Monday, 3 August 2015

Restaurant Review | Neung Roi: Authentic Thai


As popular as Thai cuisine is in India, most restaurants in Delhi either serve an Indianised version of Thai dishes or overload them with coconut cream/milk. Neung Roi at Radisson Blu Plaza, Mahipulpar is a welcome change though.

“Neung Roi means 100 in Thai and has been named after the 100 degree East longitude, which runs through Thailand. Neung Roi celebrates the cuisines from across the length and breadth of Thailand…” reveals the menu very aptly. So what you will find in this restaurant is a taste of regional Thai cuisine from Isan, Lanna, Southern Thailand and Central Thailand. Chef Yenjai Suthiwaja, who hails from Phuket, learnt most of her cooking from her mum, as she started cooking with her when she was just six years old! And now she is proud to run this kitchen “like a mum” - where the love for traditional recipes and authentic ingredients supersedes everything else. Chef even discloses that she signed her contract with the hotel to open their Thai restaurant only when the management agreed to honour her request of using authentic Thai ingredients. “Substituting other ingredients changes the flavours,” she emphasises.

Chef Yenjai Suthiwaja


This is my first visit to Neung Roi and I decide to go with the chef’s choice. My leisurely meal thus starts with a choice of salads. From the vegetarian options we are served the Yam Som-O, which is a pomelo salad with crispy onion, garlic and palm sugar tamarind dressing, and the Phad Tuea Hrong or wok fried tofu, bean sprout and chives with soya sauce. Both are delicious and the pomelo salad packs quite a punch and is a welcome change from the usual raw papaya/mango salad. For non-vegetarian, we are served the Krachai Gab Goong, or stir-fried prawn with wild ginger and shallot; it is a little bland for my liking. The Gai Louis Suan or deep fried chicken breast with shallot and peanuts is more flavourful though. Then comes the soup - Tom Kha Gai. While I usually go for the prawn version, this chicken and coconut milk broth with mushroom, coriander, kaffir lime and galangal is fresh and fragrant and showcases a beautiful flavour balance.

Left Top: Soup Tom Kha Gai; Left Bottom: Deep fried chicken breast with peanuts
Center:
Thai pomelo salad
Right Top: Wok fried tofu, beansprouts and chives; Right Bottom: stir fried prawn.

Amongst the mains, it is difficult to choose a favourite. I especially appreciate chef’s selection of dishes that include two vegetarian and one each of fish, prawn and chicken. Pla Neung Manao is steamed fish with a mildly flavoured but delicious lime chilli sauce; Goong Thod Ha Rod is fried prawn in a home made five flavour sauce and fresh coriander. The rich sauce highlights the winning combination of tamarind and palm sugar, and even though I eat it with a fork, it is finger licking good! And then there’s the universal favourite Gai Kraprow or minced chicken with long beans, hot basil and chilli.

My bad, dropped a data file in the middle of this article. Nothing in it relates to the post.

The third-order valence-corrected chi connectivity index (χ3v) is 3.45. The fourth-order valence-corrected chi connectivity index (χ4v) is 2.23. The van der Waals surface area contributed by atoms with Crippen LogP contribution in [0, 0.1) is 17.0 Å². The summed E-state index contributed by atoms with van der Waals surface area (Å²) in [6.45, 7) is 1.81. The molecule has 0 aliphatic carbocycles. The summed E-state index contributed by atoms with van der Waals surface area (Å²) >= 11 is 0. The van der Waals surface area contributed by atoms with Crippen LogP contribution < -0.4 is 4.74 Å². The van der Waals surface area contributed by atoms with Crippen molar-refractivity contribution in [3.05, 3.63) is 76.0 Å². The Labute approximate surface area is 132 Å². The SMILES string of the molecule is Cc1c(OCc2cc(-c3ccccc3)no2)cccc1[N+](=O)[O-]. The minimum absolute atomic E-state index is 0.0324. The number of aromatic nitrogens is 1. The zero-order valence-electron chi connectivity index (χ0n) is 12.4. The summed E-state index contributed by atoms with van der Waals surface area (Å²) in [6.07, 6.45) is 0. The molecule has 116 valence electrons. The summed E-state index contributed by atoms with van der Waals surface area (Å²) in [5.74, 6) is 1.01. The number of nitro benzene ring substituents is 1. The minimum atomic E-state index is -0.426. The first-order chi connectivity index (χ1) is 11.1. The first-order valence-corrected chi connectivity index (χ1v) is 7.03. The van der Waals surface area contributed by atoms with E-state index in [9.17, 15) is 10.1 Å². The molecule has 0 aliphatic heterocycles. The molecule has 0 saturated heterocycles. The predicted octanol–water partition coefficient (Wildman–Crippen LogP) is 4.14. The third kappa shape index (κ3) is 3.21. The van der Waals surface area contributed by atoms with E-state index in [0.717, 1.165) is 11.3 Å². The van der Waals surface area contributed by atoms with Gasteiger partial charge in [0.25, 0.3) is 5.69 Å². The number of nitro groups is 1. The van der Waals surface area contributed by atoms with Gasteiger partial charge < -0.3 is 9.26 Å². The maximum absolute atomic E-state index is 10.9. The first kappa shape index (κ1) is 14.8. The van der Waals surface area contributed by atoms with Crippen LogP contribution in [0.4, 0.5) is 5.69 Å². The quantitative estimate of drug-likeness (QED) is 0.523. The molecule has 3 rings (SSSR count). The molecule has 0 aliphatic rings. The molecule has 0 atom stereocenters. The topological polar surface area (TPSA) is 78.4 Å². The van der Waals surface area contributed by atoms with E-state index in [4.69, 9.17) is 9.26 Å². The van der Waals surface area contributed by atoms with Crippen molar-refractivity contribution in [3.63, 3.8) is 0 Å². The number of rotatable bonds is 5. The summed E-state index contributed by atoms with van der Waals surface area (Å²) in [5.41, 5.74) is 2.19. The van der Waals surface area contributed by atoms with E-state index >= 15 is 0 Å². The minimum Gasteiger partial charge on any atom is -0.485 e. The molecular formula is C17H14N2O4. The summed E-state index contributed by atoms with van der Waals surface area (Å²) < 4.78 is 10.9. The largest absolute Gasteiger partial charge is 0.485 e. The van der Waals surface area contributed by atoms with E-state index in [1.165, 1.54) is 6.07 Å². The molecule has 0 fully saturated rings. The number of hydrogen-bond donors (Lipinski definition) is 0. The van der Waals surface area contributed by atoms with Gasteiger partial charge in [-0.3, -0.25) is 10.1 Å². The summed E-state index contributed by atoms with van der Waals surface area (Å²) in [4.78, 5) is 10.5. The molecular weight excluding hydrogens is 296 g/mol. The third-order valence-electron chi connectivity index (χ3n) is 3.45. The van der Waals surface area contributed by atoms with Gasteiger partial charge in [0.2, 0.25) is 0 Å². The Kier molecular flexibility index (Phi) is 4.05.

Even though I start with these fantastic dishes, the vegetarian fare is as delicious if not more. The Phad Pak Kiew is fantastically stir-fried kale with morning glory and pokchoy that is enhanced with soya bean sauce and garlic and pepper. Mixed vegetables in Thai green curry or the Gaeng Kiew Wan Pak is what makes me realise the difference between this restaurant and the others that serve Thai in Delhi. The green curry is thin, almost watery, and very flavourful. You will not find heavy coconut cream in this. And that is just the way it is supposed to be, says Chef Yenjai. “Traditional Thai curry is not thick and creamy,” she informs. The only exception to traditional recipes is that Chef takes special care to ensure that no fish sauce or chicken stock is used in vegetarian dishes. “Only when I came to India I learnt that vegetarians consider fish and fish sauce to be non-vegetarian. That’s why in my initial days here I never understood when people asked me if something was ‘vegetarian’,” she chuckles.

Clockwise from Top Left: Steamed fish with lime chilli sauce; Mixed vegetables
in Thai green curry; Minced chicken with long beans, hot basil and chilli;
fried prawn in a homemade five flavour sauce; Stir fried kale with morning glory,
and pokchoy; Stir-fried vegetables in hot garlic sauce.

After this delectable meal we are served traditional Thai desserts. Now, these are certainly an acquired taste, one that I obviously have not acquired yet! So there’s Khao Tom Mud or banana leaf-wrapped steamed banana and sticky rice cake; Kanom Tom or jaggery-stuffed pandanus glutinous rice dumpling with coconut; Tub Tim Krob or water chestnut in coconut jasmine syrup; and finally  

Khao Niew Mamuan or sticky rice with fresh mango and coconut cream. If you ask me to recommend one out of these it would have to be the last one. One can never go wrong with fresh mango, after all.

Clockwise from Top Left: Jaggery stuffed pandanus glutinous rice dumpling
with coconut; water chestnut in coconut jasmine syrup;
sticky rice with fresh mango and coconut cream;
and, banana leaf wrapped steamed banana and sticky rice cake. 

If you really want to taste authentic Thai fare, ignore the traffic or the ambience of the hotel that it is housed in and head to Neung Roi. You’ll be very pleased with the food. And while you’re waiting to be served, do go through the menu, it offers an interesting read on Thailand – about its culture, varied regions and their culinary differences.



Details:
Neung Roi, Radisson Blu Plaza Delhi, National Highway -8, Mahipalpur, Near I.G.I. Airport, 
New Delhi -110037.
Ph: 011 – 26779191
Timings: 12 noon – 3pm; 7pm – 11.45pm.
Prices: Starters Rs 400 onwards; Mains Rs 600 onwards; Desserts Rs 250 onwards.


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